Writer: David Walker
Artist: Ramon Villalobos
Colorist: Tamra Bonvillain
Cover: Denys Cowan & Bill Sienkiewicz
This is the last issue of Nighthawk and it’s pretty sad that a series this good is ending so soon. David Walker has built a fierce anti-hero who takes no shorts regardless of which side of the law you stand on. If you’re doing bad things to good people Nighthawk will be there to deal out his brand of justice.
The issue opens with a wounded Sherman introducing Nina to Nighthawk who is attempting to keep his only outside ally alive. The sequence itself works perfectly just for the mere fact that Walker has Nina attend to her partner instead of grilling and attempting to arrest Nighthawk. He then brings several pieces of the mystery to the surface while giving us some of that dynamic chemistry between Tilda and our hero we’ve come to expect in this series. At times it seems as if Walker is having Nighthawk protect her by keeping her out of the field which forces her to rely on her other skills. Her frustration provides some great banter and even though she lightens the tone at times she doesn’t hold anything back. Giving her a very distinct voice in this story and a stark contrast to her partner, Nighthawk. The final meeting between Revelator and Nighthawk is violent, brutal, and is a conflict that’s deeper than just two guys trading kicks and punches.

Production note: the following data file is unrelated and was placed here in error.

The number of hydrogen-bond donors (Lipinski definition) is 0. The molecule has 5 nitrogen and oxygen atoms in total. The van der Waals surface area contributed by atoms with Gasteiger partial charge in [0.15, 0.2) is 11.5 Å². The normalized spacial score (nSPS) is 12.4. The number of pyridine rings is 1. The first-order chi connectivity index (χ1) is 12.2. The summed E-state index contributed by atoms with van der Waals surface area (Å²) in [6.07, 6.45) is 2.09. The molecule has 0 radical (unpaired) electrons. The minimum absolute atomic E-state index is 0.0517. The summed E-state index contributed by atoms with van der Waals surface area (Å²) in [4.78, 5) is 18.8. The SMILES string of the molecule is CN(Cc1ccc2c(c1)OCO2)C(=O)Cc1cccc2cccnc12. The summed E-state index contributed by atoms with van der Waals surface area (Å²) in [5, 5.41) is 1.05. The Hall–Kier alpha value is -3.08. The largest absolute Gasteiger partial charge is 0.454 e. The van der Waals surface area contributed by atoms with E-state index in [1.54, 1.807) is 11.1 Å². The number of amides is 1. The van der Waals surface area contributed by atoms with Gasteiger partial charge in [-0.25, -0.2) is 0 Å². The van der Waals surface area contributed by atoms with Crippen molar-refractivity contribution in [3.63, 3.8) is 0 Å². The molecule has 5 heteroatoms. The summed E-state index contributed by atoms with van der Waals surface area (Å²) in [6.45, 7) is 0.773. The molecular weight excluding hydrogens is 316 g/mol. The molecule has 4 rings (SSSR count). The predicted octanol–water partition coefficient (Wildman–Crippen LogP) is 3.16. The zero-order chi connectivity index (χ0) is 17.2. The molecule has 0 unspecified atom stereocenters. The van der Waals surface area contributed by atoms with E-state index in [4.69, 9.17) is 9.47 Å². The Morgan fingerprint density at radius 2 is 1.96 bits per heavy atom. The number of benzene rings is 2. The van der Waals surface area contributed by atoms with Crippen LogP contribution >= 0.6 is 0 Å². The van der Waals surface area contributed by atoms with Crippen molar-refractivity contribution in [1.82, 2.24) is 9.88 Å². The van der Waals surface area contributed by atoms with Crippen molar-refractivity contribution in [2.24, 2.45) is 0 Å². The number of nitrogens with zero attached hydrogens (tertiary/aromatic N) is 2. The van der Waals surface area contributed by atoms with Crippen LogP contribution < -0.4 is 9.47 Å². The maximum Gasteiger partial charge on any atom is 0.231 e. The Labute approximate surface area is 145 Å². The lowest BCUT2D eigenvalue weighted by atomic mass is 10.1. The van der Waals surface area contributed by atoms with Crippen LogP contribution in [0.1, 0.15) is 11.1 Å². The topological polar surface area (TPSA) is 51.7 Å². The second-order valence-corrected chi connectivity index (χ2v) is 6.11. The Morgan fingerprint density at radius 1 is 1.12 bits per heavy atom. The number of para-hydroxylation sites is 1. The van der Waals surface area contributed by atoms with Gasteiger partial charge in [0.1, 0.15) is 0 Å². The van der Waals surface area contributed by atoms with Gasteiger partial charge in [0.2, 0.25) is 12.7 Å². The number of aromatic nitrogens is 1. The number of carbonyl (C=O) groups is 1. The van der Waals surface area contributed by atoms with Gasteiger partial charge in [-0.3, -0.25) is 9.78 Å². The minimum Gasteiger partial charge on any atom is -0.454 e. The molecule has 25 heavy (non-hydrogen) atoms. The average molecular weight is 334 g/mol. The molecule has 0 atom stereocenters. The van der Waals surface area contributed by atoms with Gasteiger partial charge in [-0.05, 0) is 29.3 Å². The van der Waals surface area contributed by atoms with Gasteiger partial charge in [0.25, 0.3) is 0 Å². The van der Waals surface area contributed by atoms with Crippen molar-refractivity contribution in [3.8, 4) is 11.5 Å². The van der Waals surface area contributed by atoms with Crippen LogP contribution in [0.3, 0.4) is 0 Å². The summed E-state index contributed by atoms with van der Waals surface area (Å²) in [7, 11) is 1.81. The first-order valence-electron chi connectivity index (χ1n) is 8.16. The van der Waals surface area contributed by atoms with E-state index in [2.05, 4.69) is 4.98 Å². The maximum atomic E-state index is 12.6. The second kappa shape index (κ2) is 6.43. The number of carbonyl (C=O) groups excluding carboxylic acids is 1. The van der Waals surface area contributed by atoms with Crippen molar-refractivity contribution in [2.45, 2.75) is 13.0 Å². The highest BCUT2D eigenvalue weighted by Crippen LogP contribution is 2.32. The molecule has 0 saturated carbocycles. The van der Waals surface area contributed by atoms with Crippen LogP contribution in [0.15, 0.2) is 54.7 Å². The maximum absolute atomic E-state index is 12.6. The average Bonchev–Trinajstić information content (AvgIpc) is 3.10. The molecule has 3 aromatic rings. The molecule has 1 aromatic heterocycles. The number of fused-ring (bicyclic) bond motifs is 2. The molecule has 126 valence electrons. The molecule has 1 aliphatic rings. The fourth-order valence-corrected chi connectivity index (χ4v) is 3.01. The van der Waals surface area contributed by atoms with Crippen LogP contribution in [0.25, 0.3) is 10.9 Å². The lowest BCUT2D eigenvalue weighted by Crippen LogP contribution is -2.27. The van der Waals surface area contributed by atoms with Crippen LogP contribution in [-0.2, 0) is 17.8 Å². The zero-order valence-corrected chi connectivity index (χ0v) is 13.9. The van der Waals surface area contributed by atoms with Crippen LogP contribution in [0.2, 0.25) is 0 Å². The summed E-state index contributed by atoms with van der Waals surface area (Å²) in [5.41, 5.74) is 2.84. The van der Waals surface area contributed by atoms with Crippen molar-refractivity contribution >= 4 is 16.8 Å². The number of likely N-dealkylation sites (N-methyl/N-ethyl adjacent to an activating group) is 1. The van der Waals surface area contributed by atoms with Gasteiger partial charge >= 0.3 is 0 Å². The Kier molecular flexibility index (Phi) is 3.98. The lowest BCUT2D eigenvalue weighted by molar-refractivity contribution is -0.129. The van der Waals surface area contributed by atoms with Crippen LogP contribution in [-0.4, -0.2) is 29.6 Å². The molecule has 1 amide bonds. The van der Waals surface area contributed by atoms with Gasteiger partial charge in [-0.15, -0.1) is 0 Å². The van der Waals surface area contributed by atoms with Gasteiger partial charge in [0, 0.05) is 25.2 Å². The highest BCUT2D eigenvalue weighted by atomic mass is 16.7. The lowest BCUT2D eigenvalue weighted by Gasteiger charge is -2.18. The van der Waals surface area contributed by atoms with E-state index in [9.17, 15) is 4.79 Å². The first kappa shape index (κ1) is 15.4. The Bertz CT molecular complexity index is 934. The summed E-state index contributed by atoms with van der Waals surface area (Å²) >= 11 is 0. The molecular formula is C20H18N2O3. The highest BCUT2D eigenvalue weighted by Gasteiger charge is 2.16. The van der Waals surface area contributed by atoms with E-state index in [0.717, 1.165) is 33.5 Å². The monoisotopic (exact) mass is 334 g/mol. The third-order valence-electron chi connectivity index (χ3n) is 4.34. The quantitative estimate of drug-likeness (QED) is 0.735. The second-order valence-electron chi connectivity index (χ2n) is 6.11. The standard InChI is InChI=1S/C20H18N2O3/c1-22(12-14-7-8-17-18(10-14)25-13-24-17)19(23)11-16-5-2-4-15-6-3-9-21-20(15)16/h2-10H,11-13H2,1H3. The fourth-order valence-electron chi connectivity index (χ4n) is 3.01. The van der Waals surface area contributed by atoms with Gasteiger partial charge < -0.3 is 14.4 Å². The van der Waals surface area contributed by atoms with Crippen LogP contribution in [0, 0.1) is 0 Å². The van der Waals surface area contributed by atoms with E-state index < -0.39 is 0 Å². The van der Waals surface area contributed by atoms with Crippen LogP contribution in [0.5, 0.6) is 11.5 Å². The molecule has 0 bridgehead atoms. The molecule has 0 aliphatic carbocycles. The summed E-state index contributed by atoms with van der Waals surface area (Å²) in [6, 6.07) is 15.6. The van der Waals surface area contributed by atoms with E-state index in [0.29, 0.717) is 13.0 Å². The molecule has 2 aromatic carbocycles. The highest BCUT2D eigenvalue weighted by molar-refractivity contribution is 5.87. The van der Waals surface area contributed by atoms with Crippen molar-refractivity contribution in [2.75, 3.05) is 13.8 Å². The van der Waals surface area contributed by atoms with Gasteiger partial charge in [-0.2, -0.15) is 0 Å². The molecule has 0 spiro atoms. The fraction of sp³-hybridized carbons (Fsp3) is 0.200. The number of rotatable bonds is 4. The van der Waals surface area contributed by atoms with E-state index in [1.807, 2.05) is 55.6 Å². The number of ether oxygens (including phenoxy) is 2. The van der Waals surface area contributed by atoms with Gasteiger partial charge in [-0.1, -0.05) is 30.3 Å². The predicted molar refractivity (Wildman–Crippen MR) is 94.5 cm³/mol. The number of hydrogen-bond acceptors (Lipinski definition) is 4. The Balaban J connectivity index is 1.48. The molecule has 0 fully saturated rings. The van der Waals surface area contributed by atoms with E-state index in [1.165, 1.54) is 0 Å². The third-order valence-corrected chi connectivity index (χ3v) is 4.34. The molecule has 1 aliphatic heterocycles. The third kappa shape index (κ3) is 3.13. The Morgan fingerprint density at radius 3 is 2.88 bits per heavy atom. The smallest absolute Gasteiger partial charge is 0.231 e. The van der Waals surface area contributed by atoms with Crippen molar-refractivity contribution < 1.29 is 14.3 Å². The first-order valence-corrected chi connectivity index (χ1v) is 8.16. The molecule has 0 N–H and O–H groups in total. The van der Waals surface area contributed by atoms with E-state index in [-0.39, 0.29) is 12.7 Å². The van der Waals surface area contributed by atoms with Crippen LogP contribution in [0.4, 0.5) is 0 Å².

Villalobos and Bonvillain have given this series it’s own look and feel which makes it stand out from all of the other Marvel titles. Villalobos keeps with the gritty tone of the narrative and finds some effective ways to move the story along. When the fight between Revelator and Nighthawk takes place it’s in a series of small panels that quickly build to the high points in the fight with each striking blow. It’s intense and moves with smooth pacing that delivers a solid payoff towards the end. Whenever we get to Tilda, Bonvillain gives her a different color pallet which gives her scenes an entirely different feel and keeps the look from being the same throughout. Villalobos also throws in a scene with Tilda that reminded me of the DJ from the movie The Warriors and it was just a cool panel as Tilda connected the dots for Nighthawk.
Knighthawk hit hard on several very real topics and I’m glad that Walker was able to tell the story he did. Sure it would have been great to see this go on longer because every issue has been stellar storytelling on all fronts. So hopefully you pick up the trade and thank you to the entire creative team who gave us something different and real from the House of Ideas.